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I ­ Simonius
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Mar 25, 2017 20:44 |  #12

ashleykaryl wrote in post #18309642 (external link)
You need to create custom profiles for your camera based on the lighting conditions. To do this, shoot a well exposed image of a ColorChecker chart and then use profiling software like ColorChecker Passport to create the profile for your camera, which only takes a minute.

When you are using a processing app like Lightroom, simply apply that profile whenever you have an image shot with similar lighting and you will generally see a much improved result.

EDIT: Just a clarification that this impacts the colour rather than the sharpness as such, however greater separation of tones can give the impression of better sharpness. Imagine an image of a parrot with yellow and orange feathers. If you can see every nuance in tone very clearly it will look sharper than an image with a standard camera profile where the colours are less well defined.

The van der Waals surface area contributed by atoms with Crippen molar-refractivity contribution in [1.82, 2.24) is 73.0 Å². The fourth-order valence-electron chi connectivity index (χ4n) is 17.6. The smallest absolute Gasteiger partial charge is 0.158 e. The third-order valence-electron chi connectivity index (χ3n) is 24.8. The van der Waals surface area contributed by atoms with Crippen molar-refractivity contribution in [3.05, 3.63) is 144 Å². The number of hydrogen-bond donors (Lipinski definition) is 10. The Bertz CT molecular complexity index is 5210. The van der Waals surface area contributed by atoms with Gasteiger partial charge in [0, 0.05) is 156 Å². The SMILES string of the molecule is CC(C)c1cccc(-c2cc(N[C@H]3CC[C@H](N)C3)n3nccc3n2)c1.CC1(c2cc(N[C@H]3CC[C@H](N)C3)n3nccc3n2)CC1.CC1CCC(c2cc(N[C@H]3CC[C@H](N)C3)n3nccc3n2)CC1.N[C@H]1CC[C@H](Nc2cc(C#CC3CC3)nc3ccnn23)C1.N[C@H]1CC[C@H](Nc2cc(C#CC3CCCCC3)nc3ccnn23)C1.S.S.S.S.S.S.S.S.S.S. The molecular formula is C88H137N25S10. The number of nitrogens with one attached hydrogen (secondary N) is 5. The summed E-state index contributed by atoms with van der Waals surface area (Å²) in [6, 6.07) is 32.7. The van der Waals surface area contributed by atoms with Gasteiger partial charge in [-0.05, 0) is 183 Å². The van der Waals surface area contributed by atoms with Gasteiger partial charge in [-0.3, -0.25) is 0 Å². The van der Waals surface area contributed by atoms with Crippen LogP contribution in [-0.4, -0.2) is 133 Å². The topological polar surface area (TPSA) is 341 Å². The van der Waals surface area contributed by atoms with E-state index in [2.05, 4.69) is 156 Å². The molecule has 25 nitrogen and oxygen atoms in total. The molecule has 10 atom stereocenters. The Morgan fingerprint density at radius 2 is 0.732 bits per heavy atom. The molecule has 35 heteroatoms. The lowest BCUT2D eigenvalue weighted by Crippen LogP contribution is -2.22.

thanks - you know what, I did buy colour checker passport but what with one thing and another I never got round to using it, thanks for the reminder and prompt - I really must get round to doing it.


So the idea is to do it for different lighting situations? i.e. Bright full sunlight (we should ever be so lucky here) , overcast etc?


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ashleykaryl
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Post has been edited 8 months ago by ashleykaryl.
Mar 26, 2017 04:15 as a reply to I Simonius's post |  #13

In the testing I have done you are basically good with one daylight profile, but you would then create profiles for other kinds of lighting you might use like tungsten or flash etc. At that point I only need to create a profile in unique mixed lighting conditions that might be something like a room with a mixture of daylight, tungsten and halogen for example. If you have more than one camera you'll want to create different profiles.

Just remember you still need to set an accurate white balance, but that is a separate issue.


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ashleykaryl
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Mar 30, 2017 08:05 as a reply to I Simonius's post |  #14

X-Rite have just published an article I wrote that may help you with understanding the ColorChecker Passport Photo.

http://blog.xritephoto​.com .../colorchecker-passport-2/ (external link)


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I ­ Simonius
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Mar 31, 2017 10:31 as a reply to ashleykaryl's post |  #15

many thanks